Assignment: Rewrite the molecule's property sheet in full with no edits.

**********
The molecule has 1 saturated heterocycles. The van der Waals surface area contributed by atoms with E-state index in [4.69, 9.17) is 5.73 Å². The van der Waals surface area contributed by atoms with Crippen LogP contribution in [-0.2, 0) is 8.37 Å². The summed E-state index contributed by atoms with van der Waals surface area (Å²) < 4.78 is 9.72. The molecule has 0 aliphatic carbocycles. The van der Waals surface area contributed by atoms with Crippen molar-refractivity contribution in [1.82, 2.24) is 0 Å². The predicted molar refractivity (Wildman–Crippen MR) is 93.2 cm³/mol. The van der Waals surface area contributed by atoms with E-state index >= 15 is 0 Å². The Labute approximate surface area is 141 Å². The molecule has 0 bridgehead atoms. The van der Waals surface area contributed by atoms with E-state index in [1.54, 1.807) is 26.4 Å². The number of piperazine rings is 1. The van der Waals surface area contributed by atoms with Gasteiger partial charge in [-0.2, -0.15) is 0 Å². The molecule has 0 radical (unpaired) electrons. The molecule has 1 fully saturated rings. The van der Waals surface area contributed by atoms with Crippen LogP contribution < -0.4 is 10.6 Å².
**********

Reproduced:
The molecule has 1 saturated heterocycles. The van der Waals surface area contributed by atoms with E-state index in [4.69, 9.17) is 5.73 Å². The van der Waals surface area contributed by atoms with Crippen LogP contribution in [-0.2, 0) is 8.37 Å². The summed E-state index contributed by atoms with van der Waals surface area (Å²) < 4.78 is 9.72. The molecule has 0 aliphatic carbocycles. The van der Waals surface area contributed by atoms with Crippen molar-refractivity contribution in [1.82, 2.24) is 0 Å². The predicted molar refractivity (Wildman–Crippen MR) is 93.2 cm³/mol. The van der Waals surface area contributed by atoms with E-state index >= 15 is 0 Å². The Labute approximate surface area is 141 Å². The molecule has 0 bridgehead atoms. The van der Waals surface area contributed by atoms with E-state index in [1.54, 1.807) is 26.4 Å². The number of piperazine rings is 1. The van der Waals surface area contributed by atoms with Gasteiger partial charge in [-0.2, -0.15) is 0 Å². The molecule has 0 radical (unpaired) electrons. The molecule has 1 fully saturated rings. The van der Waals surface area contributed by atoms with Crippen LogP contribution < -0.4 is 10.6 Å².